I surely had not planned it that way, but my remarks at the Southern Economic Development Council’s “Meet the Consultants” conference in Dallas last week very much fell in line what I had written only a few days earlier in a strategic plan for a rural county in Georgia.
And it was essentially this: If you truly want to compete and win manufacturing projects in the future, people are the key. But not just any people — you must have the people who can perform in the digitized factories of the future.
Consider this: The U.S. Department of Labor says there are about 300,000 job openings in manufacturing, while some employer surveys indicate that might be a low number.
It is apparent that as manufacturing processes become increasingly automated and IT driven (translation: more productive), companies will need fewer people, but those who will be needed will be armed with basic science, technology, engineering and mathematics (STEM) skills.
“And although the extent to which robots take hold of manufacturing remains to be seen. What is indisputable is that the sector is entering a transformative phase,” I told my audience of several hundred economic developers.
“The winners will be those communities that can adapt and meet the demand for higher-paid, skilled workers—manufacturing engineers who design and improve high-tech machinery and the systems linking it together; process specialists who oversee operations and improve their efficiency; and maintenance technicians who install, monitor, repair, and upgrade the advanced equipment.”
More Self-Directed and Engaged
Now if you listen to plant managers (and I do), these highly-skilled workers are not a dime a dozen. They’re out there, but it often takes work to find them. Meanwhile, experienced and knowledgeable old hands, technical talent developed over years on factory floors across America, continue to retire.
Replacing them is what keeps many plant managers up at night wondering just how they will pull that off.
As I relayed to my audience at SEDC and in my strategic/action plan/target industry study for Screven County, Ga., the factory workers of the future will be more self-directed and engaged with the following attributes:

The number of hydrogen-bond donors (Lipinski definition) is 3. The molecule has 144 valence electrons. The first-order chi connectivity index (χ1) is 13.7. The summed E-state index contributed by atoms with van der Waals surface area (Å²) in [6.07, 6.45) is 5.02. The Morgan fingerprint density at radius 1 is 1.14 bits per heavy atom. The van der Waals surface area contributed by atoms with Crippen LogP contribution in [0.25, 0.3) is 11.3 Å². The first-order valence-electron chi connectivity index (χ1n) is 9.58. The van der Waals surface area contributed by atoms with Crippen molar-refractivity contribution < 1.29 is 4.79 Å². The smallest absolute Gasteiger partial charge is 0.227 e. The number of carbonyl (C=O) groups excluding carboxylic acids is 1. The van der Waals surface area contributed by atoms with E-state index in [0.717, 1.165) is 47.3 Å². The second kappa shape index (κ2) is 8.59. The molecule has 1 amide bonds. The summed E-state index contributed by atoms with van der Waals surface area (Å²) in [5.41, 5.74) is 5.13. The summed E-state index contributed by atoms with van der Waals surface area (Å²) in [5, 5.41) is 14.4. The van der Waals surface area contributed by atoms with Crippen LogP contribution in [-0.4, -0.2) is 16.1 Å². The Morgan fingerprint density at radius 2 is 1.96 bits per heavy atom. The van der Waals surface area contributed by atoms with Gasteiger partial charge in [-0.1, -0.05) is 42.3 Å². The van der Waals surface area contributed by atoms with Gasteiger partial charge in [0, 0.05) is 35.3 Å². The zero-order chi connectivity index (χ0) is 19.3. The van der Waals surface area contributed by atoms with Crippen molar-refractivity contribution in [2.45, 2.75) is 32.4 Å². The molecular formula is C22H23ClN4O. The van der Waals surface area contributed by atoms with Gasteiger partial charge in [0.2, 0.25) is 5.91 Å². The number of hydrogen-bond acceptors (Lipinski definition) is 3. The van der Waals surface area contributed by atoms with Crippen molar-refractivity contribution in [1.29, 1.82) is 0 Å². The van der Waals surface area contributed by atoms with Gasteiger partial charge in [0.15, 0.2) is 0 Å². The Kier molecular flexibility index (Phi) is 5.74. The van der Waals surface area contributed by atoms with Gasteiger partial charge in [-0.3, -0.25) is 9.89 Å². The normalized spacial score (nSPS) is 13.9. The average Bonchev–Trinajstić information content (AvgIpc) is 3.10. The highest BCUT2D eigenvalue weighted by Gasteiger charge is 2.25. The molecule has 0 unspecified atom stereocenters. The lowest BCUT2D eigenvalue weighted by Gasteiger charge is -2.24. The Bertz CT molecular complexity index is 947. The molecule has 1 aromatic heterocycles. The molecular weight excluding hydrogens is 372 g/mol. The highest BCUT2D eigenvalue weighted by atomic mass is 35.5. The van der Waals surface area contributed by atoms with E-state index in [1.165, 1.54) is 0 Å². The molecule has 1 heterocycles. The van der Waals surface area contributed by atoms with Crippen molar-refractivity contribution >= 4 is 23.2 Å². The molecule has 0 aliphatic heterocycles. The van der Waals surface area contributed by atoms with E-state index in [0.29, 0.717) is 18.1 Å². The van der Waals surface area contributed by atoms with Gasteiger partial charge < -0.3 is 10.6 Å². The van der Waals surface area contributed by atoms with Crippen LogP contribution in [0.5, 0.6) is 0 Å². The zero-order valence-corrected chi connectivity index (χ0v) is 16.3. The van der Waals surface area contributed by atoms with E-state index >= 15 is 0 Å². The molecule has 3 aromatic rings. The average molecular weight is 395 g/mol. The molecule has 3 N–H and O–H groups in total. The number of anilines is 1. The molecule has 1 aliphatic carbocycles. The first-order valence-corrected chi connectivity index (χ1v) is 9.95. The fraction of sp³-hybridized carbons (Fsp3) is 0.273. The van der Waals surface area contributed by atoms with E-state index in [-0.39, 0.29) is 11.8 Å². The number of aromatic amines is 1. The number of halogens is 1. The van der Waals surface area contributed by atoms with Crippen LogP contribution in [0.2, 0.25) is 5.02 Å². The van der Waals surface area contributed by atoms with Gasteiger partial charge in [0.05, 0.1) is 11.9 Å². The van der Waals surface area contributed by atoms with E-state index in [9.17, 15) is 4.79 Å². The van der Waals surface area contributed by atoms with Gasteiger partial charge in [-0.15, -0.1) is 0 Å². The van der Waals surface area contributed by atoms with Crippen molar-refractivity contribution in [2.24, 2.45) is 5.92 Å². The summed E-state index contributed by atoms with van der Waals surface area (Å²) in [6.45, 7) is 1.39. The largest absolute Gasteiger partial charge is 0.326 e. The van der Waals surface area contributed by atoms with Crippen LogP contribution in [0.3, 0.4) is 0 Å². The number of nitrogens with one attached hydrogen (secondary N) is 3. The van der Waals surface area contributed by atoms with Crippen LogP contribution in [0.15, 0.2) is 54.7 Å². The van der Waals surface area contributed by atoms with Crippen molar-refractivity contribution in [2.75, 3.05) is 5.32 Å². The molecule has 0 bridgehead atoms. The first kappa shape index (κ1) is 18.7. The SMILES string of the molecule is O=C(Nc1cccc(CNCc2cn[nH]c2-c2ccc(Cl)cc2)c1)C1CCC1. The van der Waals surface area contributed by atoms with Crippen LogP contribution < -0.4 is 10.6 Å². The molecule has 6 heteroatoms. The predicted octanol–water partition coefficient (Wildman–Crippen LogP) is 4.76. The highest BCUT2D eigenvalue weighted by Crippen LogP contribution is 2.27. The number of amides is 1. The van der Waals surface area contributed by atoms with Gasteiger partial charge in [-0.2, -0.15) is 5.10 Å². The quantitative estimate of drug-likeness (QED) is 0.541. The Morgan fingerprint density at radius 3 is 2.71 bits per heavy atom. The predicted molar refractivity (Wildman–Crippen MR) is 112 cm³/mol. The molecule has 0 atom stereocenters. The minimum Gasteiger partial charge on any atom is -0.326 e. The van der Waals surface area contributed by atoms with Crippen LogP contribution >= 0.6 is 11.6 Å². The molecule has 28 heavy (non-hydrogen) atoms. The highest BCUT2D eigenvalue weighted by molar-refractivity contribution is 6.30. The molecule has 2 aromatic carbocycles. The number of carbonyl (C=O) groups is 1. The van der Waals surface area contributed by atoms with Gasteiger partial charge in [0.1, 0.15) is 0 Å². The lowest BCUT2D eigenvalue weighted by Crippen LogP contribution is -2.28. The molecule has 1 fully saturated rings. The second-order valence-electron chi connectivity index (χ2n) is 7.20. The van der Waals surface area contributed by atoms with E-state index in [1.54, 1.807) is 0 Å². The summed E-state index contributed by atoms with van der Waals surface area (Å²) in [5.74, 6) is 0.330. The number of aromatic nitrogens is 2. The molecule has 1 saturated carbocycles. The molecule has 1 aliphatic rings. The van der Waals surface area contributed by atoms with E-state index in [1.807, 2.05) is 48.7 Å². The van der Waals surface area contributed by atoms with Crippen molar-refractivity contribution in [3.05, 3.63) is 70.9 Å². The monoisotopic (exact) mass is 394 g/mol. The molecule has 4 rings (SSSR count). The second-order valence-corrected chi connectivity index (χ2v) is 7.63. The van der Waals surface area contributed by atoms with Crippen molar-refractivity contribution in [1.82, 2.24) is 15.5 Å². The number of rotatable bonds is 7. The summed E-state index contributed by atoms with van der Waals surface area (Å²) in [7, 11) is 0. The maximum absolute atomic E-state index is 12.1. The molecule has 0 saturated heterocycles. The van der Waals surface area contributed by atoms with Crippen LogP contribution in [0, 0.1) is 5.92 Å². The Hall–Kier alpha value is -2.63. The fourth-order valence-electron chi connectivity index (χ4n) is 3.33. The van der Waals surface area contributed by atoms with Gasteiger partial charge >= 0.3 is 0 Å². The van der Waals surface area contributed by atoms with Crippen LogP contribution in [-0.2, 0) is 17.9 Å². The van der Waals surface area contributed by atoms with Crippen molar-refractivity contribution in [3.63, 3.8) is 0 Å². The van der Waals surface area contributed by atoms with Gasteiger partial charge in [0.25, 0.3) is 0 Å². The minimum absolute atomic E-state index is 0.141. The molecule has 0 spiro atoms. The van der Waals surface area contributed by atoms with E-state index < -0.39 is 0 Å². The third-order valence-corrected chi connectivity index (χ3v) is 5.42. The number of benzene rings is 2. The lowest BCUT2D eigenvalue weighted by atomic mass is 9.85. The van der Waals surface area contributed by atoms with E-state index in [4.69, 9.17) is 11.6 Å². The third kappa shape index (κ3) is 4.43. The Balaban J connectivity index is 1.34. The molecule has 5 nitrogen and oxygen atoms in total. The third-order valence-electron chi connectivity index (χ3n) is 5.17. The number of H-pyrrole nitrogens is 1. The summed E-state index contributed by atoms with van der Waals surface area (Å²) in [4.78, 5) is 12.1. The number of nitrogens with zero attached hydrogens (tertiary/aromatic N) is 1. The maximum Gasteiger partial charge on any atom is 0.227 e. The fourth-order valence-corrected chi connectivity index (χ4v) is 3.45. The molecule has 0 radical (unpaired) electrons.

• Ability to collaborate with other people
• Analytical skills
• Basic math, engineering skills
• Ability to innovate
• Computer-based skills
These factory workers of the future will be working on spotless plant floors where production processes will be largely digitized, which means that IT will be instrumental in making decisions, and where production capability/flexibility trumps capacity. To my gathered audience at SEDC, I said this said:
“Now you might be able to offer a company a great building or a great site. You might even be able to put together a very attractive incentive package with property and sales tax abatements, and grants and the like.
“But if you cannot offer an advanced manufacturing company the workforce of the future, if your community is not turning out the workers who can man the factory of the future, well that company would be at a distinct disadvantage if it erroneously chose your community.
“And I would recommend, should that manufacturing company employ my services on a site selection project, that we set our sights on those communities that are putting a premium on STEM education in their local schools and offer robust technical training where industry is truly a partner. That’s the community that I would advise a manufacturing client to consider – that which goes beyond simply a building or a site.”
Don’t get me wrong, we are also looking for a good building and/or site that meets the need of the client company. But the workforce needs of a manufacturer today can hardly be overstated, something that many real estate brokers just don’t get.
Get Them Dancing
So if I were an economic developer in a community targeting manufacturing as a source of jobs for the future, one of my top priorities would be to get manufacturers and educators in a room together on a regular basis.
They may come from different tribes and talk different languages and will initially be wary of each other, but if you get them meeting together long and often enough, mutual areas of interest will emerge and trust will form. And then you might actually get something done that establishes a real pipeline of talent for both existing industry and prospective employers who might consider your community for a new plant.